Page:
Eva's Threepenny Theatre

Eva’s Threepenny Theatre

A review of Eva's Threepenny Theatre by Andrew Steinmetz

Published on May 1, 2009

Eva’s Threepenny Theatre
Andrew Steinmetz

Gaspereau Press

This is a lovely book, with its thick, rich paper, its French flaps, and its bold red and black graphics. The book’s physical appearance cries out for the reader to stop and take careful account of what is written in the pages.

And the premise is interesting. Steinmetz is intent on preserving the story of his great aunt, Eva Mathilde Steinmetz, who played a whore in a workshop production of Bertolt Brecht’s The Threepenny Opera in Berlin in 1928. When the book opens, she has been in Canada for decades, and is now living with an aging gay friend and a passel of beloved dogs in London, Ontario. She also is dying of pancreatic cancer, and Steinmetz is recording her stories as he has been recording his father’s memories of the family, particularly those about Eva’s brother, Steinmetz’s grandfather. Germany and Austria under Hitler, refuge in Zurich during World War II, South America after the War: Steinmetz recounts the stories, and puts his own glosses on them.

The family is one which discovered too late that it was part Jewish. Eva, her sisters, and her brother, Hermann Hans, had been brought up as strict Lutherans. Heinrich Hans, Steinmetz’s grandfather, even spent much of his early adolescence out in the woods with Hitler Youth. After the discovery, both Eva and HH, as he was called, escape Germany, but the oldest sibling has herself declared illegitimate, thereby removing the Jewish-ness from her ancestry. (A third sister who had turned mute at the death of their mother survives by assuming the identity of an orphan servant.) The adventures that Eva and HH encounter – among them the time he saved his wife and children from death in an airplane accident by piloting it down to a glider-like landing in the Columbian jungle – make for good reading.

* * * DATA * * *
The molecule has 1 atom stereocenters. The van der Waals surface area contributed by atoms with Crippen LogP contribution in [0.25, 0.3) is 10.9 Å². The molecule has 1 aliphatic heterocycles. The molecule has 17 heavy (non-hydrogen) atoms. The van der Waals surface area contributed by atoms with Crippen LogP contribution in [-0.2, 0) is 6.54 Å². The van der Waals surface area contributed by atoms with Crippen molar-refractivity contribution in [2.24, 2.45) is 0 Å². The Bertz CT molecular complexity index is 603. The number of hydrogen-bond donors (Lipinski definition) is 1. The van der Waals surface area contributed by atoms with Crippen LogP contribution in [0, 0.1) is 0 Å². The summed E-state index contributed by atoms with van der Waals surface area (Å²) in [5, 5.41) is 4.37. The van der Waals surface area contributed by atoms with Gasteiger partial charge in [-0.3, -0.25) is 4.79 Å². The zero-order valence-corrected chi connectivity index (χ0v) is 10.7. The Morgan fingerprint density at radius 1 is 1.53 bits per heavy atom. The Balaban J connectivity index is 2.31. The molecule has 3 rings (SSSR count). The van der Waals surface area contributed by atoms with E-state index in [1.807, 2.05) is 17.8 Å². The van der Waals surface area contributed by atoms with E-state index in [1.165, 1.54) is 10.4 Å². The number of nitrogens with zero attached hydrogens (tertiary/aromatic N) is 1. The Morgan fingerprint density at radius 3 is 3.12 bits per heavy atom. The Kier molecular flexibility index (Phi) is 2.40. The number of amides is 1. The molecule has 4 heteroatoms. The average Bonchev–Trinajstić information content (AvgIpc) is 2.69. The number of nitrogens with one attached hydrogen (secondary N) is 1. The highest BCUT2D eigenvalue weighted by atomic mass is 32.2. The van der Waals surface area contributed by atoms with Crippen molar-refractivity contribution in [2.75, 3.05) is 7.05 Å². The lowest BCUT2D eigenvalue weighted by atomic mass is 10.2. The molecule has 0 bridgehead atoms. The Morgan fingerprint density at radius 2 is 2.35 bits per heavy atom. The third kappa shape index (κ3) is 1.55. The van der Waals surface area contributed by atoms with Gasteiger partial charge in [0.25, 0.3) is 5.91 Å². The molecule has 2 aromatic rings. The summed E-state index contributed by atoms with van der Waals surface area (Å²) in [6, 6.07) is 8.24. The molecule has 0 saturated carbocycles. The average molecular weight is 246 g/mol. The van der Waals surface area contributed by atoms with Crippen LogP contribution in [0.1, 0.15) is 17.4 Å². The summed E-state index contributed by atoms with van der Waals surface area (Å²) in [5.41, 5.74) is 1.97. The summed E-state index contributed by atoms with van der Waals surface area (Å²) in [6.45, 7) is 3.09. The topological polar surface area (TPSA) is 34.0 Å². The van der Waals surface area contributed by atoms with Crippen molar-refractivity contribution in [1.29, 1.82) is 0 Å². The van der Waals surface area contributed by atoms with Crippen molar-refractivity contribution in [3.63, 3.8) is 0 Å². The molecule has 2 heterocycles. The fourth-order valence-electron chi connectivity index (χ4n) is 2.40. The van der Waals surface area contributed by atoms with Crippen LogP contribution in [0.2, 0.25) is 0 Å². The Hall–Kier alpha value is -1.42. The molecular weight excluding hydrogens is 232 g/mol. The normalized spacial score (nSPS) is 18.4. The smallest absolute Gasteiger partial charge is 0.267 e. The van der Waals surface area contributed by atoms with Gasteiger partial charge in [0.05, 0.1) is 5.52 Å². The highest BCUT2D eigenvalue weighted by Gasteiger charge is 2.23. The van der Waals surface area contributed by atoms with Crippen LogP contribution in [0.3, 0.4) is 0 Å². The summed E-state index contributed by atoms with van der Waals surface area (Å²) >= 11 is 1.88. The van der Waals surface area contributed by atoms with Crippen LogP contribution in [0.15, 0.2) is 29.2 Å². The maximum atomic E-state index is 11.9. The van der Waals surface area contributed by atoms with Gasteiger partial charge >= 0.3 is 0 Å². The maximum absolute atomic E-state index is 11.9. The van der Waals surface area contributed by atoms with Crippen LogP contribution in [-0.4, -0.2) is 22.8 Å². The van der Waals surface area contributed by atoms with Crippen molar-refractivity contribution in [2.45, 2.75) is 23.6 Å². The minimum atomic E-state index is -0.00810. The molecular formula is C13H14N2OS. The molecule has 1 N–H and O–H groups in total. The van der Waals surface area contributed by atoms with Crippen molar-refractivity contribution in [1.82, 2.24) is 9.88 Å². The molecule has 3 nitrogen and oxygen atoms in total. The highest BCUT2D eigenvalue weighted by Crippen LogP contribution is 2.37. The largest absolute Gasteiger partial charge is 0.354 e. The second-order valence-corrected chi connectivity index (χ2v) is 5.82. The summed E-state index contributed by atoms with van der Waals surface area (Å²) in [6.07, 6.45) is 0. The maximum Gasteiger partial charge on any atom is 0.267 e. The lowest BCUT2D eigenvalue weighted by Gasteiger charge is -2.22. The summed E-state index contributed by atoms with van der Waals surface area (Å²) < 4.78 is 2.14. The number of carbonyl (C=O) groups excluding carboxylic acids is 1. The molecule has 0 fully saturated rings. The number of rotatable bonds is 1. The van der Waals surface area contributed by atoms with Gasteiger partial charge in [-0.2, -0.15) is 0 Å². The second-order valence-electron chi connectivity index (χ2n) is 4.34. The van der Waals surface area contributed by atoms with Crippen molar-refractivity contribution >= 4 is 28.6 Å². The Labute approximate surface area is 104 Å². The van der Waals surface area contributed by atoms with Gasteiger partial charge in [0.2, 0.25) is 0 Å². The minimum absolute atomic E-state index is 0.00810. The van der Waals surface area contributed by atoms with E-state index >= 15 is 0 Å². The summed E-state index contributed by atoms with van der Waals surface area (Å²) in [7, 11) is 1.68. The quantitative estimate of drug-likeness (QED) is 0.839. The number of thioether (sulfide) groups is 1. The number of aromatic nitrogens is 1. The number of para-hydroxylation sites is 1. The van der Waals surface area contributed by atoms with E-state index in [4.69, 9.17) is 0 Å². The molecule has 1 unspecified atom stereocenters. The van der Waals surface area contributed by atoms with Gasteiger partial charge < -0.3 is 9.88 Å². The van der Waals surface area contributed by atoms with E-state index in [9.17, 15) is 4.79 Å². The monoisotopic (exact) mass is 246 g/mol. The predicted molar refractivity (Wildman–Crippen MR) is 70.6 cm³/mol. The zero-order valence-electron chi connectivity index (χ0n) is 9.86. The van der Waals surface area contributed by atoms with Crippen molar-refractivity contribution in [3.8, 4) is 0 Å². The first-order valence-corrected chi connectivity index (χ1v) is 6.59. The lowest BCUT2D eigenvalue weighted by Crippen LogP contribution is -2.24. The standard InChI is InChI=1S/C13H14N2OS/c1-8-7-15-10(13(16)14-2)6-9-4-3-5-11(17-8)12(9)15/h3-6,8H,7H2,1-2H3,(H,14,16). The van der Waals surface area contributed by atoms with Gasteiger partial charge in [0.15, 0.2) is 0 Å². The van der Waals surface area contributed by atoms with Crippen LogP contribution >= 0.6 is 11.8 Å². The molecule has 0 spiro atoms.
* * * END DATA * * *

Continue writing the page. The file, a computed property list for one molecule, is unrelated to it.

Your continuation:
But Steinmetz is after something more. The book is billed as “an unusual blend of fiction and memoir,” and certainly those who know the author and his family in Montreal will see differences between his book and the “real” story. For example, the father of Steinmetz the narrator is a psychiatrist, while the father of Steinmetz the author is a well-known pediatrician and hospital administrator. Steinmetz also expends much ink on recounting Bertolt Brecht’s The Threepenny Opera scene by scene and quoting both Brecht and Max Ophüls on acting and the theory of drama. At the end of the book the reader may be puzzled by these intrusions, which seem at first to be pedantry that slows down the telling of an exciting story. Why didn’t Steinmetz, who is both an editor (for Véhicule Press’s Esplanade Books) and the author of another memoir and two books of poetry, tell Eva’s story in a more straightforward way? Certainly it contains enough drama to fill two or three novels, while what happened to her brother would be good for a couple of screenplays.

It took this reader three days of reflection before she figured out what Steinmetz was doing: by telling Eva’s story in such a fragmented way, he applies some of Brecht’s ideas to fiction. As one character muses, Brecht’s methods are a “rebellion against providence and lot and predestination and destiny, in favour of human judgment and intervention. In favour of man.” And woman. Eva’s Threepenny Theatre is a tribute to her character and strength, and to her success in living the life she chose for herself. As for her grandnephew’s book, it is worth reading – and, just as importantly, worth thinking about afterwards.

Mary Soderstrom is an old leftie herself, and the author of a biographical novel about an Anglophone Patriot in the nearest thing to a revolution that Canada ever had: The Words on the Wall: Robert Nelson and the Rebellion of 1838 (Oberon Press, 1998).



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